Some econometric evidence contradictory to the received wisdom on health and religion
Samuel Cameron ()
Risk, Decision and Policy, 2000, vol. 5, issue 3, 239-253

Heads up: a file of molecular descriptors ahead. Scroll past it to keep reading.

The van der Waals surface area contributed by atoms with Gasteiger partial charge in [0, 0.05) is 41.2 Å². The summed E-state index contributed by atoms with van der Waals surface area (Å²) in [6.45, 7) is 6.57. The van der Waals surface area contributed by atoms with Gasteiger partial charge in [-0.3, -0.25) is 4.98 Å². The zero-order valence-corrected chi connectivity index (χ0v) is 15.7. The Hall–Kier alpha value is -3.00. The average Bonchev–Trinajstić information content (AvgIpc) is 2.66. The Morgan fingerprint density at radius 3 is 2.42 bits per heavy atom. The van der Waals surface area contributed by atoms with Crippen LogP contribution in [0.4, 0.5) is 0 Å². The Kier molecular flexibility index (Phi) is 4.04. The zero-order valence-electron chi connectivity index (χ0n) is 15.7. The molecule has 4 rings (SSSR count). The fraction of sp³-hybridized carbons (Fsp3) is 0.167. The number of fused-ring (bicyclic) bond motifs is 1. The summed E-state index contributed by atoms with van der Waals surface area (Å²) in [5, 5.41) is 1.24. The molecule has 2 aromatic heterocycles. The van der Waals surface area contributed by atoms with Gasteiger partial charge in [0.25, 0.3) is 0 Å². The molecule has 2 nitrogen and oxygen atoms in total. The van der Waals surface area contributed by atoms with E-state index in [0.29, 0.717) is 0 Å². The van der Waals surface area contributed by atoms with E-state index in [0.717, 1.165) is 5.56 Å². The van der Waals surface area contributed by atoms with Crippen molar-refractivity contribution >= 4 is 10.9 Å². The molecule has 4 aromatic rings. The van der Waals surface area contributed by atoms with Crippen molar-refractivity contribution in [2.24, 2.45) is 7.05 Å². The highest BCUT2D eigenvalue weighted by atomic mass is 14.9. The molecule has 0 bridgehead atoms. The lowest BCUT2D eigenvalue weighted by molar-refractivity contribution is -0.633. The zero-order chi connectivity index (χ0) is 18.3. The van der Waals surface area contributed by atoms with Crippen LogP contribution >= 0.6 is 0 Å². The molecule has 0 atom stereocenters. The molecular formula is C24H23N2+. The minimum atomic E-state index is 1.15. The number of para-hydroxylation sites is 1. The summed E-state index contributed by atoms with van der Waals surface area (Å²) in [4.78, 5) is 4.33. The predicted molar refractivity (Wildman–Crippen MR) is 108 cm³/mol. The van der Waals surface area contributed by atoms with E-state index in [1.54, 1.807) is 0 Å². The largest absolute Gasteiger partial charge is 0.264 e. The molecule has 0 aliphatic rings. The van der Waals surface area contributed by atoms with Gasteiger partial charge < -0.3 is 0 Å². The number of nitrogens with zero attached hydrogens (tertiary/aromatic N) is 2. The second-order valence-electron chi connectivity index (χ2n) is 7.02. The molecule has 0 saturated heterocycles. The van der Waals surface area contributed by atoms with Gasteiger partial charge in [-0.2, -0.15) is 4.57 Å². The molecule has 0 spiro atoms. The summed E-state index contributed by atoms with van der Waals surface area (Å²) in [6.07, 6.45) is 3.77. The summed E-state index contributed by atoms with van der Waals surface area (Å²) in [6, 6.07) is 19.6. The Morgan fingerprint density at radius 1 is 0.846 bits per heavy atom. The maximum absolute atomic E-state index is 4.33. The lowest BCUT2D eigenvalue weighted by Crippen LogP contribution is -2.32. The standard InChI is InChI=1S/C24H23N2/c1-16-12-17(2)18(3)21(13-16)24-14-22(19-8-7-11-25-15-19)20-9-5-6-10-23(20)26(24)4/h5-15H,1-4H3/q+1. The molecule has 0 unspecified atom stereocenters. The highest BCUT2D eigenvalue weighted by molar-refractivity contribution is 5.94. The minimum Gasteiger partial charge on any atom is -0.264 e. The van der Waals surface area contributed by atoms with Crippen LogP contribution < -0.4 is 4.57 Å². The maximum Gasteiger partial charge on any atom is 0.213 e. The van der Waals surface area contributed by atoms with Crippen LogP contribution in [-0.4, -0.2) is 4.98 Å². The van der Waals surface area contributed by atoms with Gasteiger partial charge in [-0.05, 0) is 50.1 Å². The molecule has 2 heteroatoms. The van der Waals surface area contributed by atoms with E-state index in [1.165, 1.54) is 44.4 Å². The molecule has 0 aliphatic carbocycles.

It is not uncommon for the invading economist to arrive at radically different conclusions in areas of social inquiry, hitherto left to specialists from other fields. For example, before the arrival of Chicagoan economics, the received wisdom in the criminological field was that deterrent punishments (especially capital punishment) did not work. In this paper, we attend to the simple question: â€˜Is religion a beneficial influence on the health of individuals?â€™ This has not hitherto attracted much attention from economists. However, epidemiological studies have overwhelmingly concluded that the answer to the above question is â€˜yes'. In the context of a simple two equation recursive set up, this paper provides sharply contrasting evidence of there being no relationship between the two variables except where an arbitrary five point measure of subjective health status is used. Although the relationship in this case is negative in accordance with the received wisdom, its magnitude is so small that it may be dismissed as inconsequential for reasons discussed in the main body of the paper. This paper deals solely with physical health unlike some of the prior research which also investigates mental health status.
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